If you’re unsure whether you need a standard or custom pallet, contact us either via our website or the number listed below – we’d be happy to help you identify which pallets best meet your needs.

Pallet Size vs. Truck Size

We've already mentioned a ton of different pallet measurements, so now you're probably wondering how pallet size compares to the size of an average truck bed.

Most trucks are 96 inches wide, which means that two standard 48-inch pallets can fit side by side. A 53-foot (length) truck can typically carry 26 single-stacked 48×40 pallets, and a 48-foot truck can carry 24 single-stacked 48×40 pallets. See what we mean when we say that pallets can help you maximize unit load capacities?

Hardwood vs. Softwood Pallets

Most pallet suppliers will offer a variety of wood species for pallet construction. These species are divided into hardwood and softwood varieties. Hardwood is more dense, so it tends to create stronger pallets. But, softwood pallets can mimic hardwood strength by increasing the thickness of the boards.

At FALM, we use a pallet design software that considers both the density of the lumber and your company's load size, and we determine which type of wood/density of wood is needed to safely carry your intended load.

2-Way vs. 4-Way Pallets

The main difference between 2-way and 4-way pallets has to do with accessibility and forklift entry. You see, 2-way pallets have forklift openings on only two opposite sides of the pallet. 2-way pallets are also called “un-notched” pallets.

By contrast, 4-way pallets have forklift openings on all four sides of the pallet, allowing a forklift to lock in and lift the pallet when approaching from any direction. Stringer vs. Block Pallets "Stringer" and "block" refer to two different method of pallet assembly. Stringer and block pallets are both able to handle heavy loads, so when selecting a design, you should mainly focus on how you plan to transport your pallets.

  • Stringer pallets: These pallets are 2-way in their forklift openings, and they rely on stringer boards to support the load. Stringer pallets can also have notches in the side to create a partial four-way forklift entry.

  • Block Pallets: These pallets are generally considered to be more durable than stringers. Block pallets feature a 4-way forklift entry, and they use blocks of solid wood to support the load. However, block pallets re usually more expensive than stringer models because they are more difficult to assemble and require more lumber.

Pallet Grades

The pallet industry has established a grading system to assess the condition of recycled pallets. At FALM, we rarely quote for pallets beyond Grade A and Grade B, as lower pallet grades are less structurally sound. So, for the purposes of this guide, we will only look at the definitions and qualifications of Grades A & B.

  • Grade A (also referred to as #1)“Grade A” pallets are recycled pallets that have been refurbished to near original condition. All damaged boards have been replaced, and this pallet is highly dependable. You might mistake Grade A pallets for new pallets!The specs on an A-Grade pallet are more consistent than a B, and A-Grades are likely to have experienced fewer shipment cycles than Bs.Also, Grade A pallets will never have block repairs to stringers, but each stringer can have up to one repair plate to strengthen a splint.
  • Grade B (also referred to as #2)“Grade B” pallets have been previously used and typically have experienced damage to at least one stringer. To fix, or reinforce, the damaged wood, an additional runner is typically placed alongside the broken or cracked piece. The top and bottom deck boards may have also been replaced in previous repair cycles, which means the deck configuration on “B” pallets may not be consistent, but they are still a reliable alternative to new pallets.Grade B pallets have repairs on their stringers, and they can have plates or staples on cracked boards. Additionally, Grade B pallets can have chips or partial split boards.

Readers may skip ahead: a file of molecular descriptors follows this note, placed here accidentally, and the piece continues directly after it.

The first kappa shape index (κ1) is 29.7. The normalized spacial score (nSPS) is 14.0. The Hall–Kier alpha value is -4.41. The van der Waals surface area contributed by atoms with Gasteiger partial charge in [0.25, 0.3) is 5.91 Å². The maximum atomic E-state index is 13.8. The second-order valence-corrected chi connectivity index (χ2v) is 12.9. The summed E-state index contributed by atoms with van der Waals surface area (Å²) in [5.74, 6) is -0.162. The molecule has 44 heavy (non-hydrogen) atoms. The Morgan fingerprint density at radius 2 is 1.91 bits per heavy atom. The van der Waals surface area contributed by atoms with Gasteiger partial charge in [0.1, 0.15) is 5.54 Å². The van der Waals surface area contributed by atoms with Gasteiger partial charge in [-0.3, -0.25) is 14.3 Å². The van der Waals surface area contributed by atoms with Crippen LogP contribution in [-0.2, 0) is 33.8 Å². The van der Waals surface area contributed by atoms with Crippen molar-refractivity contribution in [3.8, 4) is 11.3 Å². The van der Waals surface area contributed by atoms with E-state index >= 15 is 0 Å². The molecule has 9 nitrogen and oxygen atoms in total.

The chart on the following page can also assist you in identifying different pallet grades:

Pallet Materials

There are a few different types of pallet materials to choose from, including wood, compressed wood, metal, cardboard, and plastic. Wood is obviously the most common material for pallets, but there are unique advantages to each type.

FALM only handles wood and compressed wood pallets.

These kinds of pallets are the easiest to repair and recycle, so they are both incredibly eco-friendly and affordable.

Pallet Treatment

Why are pallets treated?

If a pallet is going to be used for an international shipment, then it must be treated to meet ISPM-15 (International Phytosanitary Measure) standards. The ISPM states that wood used for international shipping must be treated to prevent the spread of disease and insect infestation between countries. Below, we’ve identified the most common types of pallet treatment:

  • Heat Treated Pallets: The process of heat treatment for pallets is mandated by the U.S. customs authorities. It is the most common way to meet ISPM-15 standards.When pallets are constructed with green lumber, insects frequently try to seek refuge in the freshly-cut wood. When pallets are treated with extreme heat, these bugs either flee or are killed -- and this reduces the risk of spreading insect infestations between countries.Heat treating prices vary, but typically it costs between $0.75 to $1.25 per pallet.
  • Methyl Bromide (MB) Treated Pallets: In this treatment method, pallets are stacked in a sealed chamber and sprayed with the pesticide, methyl bromide. The chemical soaks into the wood and dries, which kills insects and prevents the growth of mold.

    Wood pallets manufactured in the US, Canada and Europe are no longer treated with MB, due to numerous health hazards posed by the chemical. *It’s still possible to find pallets that have been MB treated, but because of their high toxicity, we don’t recommend using these pallets.*